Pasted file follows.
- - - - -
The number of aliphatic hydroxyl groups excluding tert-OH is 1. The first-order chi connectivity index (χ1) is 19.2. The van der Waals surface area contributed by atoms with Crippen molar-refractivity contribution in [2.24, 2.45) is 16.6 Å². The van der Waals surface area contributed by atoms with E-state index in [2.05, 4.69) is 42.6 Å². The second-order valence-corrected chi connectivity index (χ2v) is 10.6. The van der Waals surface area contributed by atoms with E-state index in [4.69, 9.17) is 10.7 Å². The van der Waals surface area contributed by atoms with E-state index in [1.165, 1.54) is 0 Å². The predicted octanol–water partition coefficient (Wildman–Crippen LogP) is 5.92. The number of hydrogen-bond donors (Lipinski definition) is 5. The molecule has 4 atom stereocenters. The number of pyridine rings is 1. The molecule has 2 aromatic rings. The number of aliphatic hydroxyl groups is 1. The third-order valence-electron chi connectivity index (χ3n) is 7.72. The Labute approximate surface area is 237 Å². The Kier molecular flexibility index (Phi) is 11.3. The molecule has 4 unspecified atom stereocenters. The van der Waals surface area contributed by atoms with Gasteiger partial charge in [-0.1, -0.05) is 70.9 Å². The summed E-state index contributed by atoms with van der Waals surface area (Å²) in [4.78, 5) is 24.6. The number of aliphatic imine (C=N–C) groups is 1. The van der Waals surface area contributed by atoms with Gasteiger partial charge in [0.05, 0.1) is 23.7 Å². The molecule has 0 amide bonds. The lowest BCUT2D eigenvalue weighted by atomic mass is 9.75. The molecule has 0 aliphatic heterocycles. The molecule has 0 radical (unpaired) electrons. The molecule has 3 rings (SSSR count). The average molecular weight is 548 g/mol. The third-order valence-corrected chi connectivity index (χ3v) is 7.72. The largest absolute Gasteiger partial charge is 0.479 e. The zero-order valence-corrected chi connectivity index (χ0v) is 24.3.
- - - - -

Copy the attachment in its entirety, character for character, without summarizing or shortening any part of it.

The number of aliphatic hydroxyl groups excluding tert-OH is 1. The first-order chi connectivity index (χ1) is 19.2. The van der Waals surface area contributed by atoms with Crippen molar-refractivity contribution in [2.24, 2.45) is 16.6 Å². The van der Waals surface area contributed by atoms with E-state index in [2.05, 4.69) is 42.6 Å². The second-order valence-corrected chi connectivity index (χ2v) is 10.6. The van der Waals surface area contributed by atoms with E-state index in [4.69, 9.17) is 10.7 Å². The van der Waals surface area contributed by atoms with E-state index in [1.165, 1.54) is 0 Å². The predicted octanol–water partition coefficient (Wildman–Crippen LogP) is 5.92. The number of hydrogen-bond donors (Lipinski definition) is 5. The molecule has 4 atom stereocenters. The number of pyridine rings is 1. The molecule has 2 aromatic rings. The number of aliphatic hydroxyl groups is 1. The third-order valence-electron chi connectivity index (χ3n) is 7.72. The Labute approximate surface area is 237 Å². The Kier molecular flexibility index (Phi) is 11.3. The molecule has 4 unspecified atom stereocenters. The van der Waals surface area contributed by atoms with Gasteiger partial charge in [-0.1, -0.05) is 70.9 Å². The summed E-state index contributed by atoms with van der Waals surface area (Å²) in [4.78, 5) is 24.6. The number of aliphatic imine (C=N–C) groups is 1. The van der Waals surface area contributed by atoms with Gasteiger partial charge in [0.05, 0.1) is 23.7 Å². The molecule has 0 amide bonds. The lowest BCUT2D eigenvalue weighted by atomic mass is 9.75. The molecule has 0 aliphatic heterocycles. The molecule has 0 radical (unpaired) electrons. The molecule has 3 rings (SSSR count). The average molecular weight is 548 g/mol. The third-order valence-corrected chi connectivity index (χ3v) is 7.72. The largest absolute Gasteiger partial charge is 0.479 e. The zero-order valence-corrected chi connectivity index (χ0v) is 24.3.